O/T, but did you notice the tweet from afpakchannel?

    According to a report entitled, An Analysis of U.S. Drone Strikes in Pakistan, 2004-2010, by the Counterterrorism Strategy Initiative at the New America Foundation,

    66 drone attacks in NW Pakistan during the period 1/1/2010 to 9/15/2010, killing an estimated number somewhere between 352 to 598 people, but only 9 alleged terrorist leaders are identified as victims of the attacks. Talk about soft numbers!

    That works out to somewhere between 1.5% to 2.5% were terrorist leaders.

    I also should note that the report indicates many of the deaths were “militant deaths,” with 326 out of the estimate of 352 deaths up to 543 out of the 598 deaths reported as estimated “militant deaths.”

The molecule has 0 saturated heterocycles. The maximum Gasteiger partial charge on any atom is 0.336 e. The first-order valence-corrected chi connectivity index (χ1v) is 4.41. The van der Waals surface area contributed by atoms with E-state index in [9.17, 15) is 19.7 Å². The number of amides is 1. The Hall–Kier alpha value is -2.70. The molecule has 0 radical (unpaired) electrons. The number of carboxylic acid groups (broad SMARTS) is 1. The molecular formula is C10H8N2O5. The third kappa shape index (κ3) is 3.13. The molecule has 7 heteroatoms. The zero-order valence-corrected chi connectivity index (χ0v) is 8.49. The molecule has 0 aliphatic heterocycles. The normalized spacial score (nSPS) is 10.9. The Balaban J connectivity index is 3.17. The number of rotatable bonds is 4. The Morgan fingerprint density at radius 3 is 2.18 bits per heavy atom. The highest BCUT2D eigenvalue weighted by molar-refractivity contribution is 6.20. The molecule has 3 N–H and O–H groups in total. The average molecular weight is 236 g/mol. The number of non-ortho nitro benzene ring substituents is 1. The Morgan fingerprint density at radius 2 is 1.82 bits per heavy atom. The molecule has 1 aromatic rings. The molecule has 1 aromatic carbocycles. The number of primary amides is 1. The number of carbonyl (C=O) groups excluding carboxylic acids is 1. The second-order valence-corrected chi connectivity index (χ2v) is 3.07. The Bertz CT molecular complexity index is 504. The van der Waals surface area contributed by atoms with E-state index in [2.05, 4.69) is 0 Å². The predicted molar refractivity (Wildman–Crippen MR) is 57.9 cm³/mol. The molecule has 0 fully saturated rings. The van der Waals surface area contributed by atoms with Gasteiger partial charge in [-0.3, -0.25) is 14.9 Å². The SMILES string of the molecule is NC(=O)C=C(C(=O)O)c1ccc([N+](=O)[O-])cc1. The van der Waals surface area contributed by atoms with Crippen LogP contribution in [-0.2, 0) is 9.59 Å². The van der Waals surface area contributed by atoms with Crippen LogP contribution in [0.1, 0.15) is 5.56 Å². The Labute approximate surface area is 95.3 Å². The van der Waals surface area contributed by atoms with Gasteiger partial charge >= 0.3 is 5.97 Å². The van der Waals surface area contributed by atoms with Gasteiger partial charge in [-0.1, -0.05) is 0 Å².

The report estimates an overall percentage of terrorist/militant deaths to total deaths at 30% between 2004 to 9/15/2010.

    I suspect that, with the exception of dead pre-adolescent male children and females of any age, all of the dead were classified as militants unless otherwise identified as a terrorist leader. Therefore, the 30% number vastly overstates the percentage of what the government would call legitimate targets. Talk about being judged by the company you keep!


  4. rosalind says:

    so a private company whose only loyalty is to its profits uses employees whose only loyalty is to their paycheck to gain access to the most sensitive information on covert military actions spanning the globe plus the deepest secrets of global corporations and dumps the total intelligence into one giant database.

    that’ll end well.

    when employees of blackwater shell #26 are firing at employees of blackwater shell #36, must make for a verrry awkward christmas party.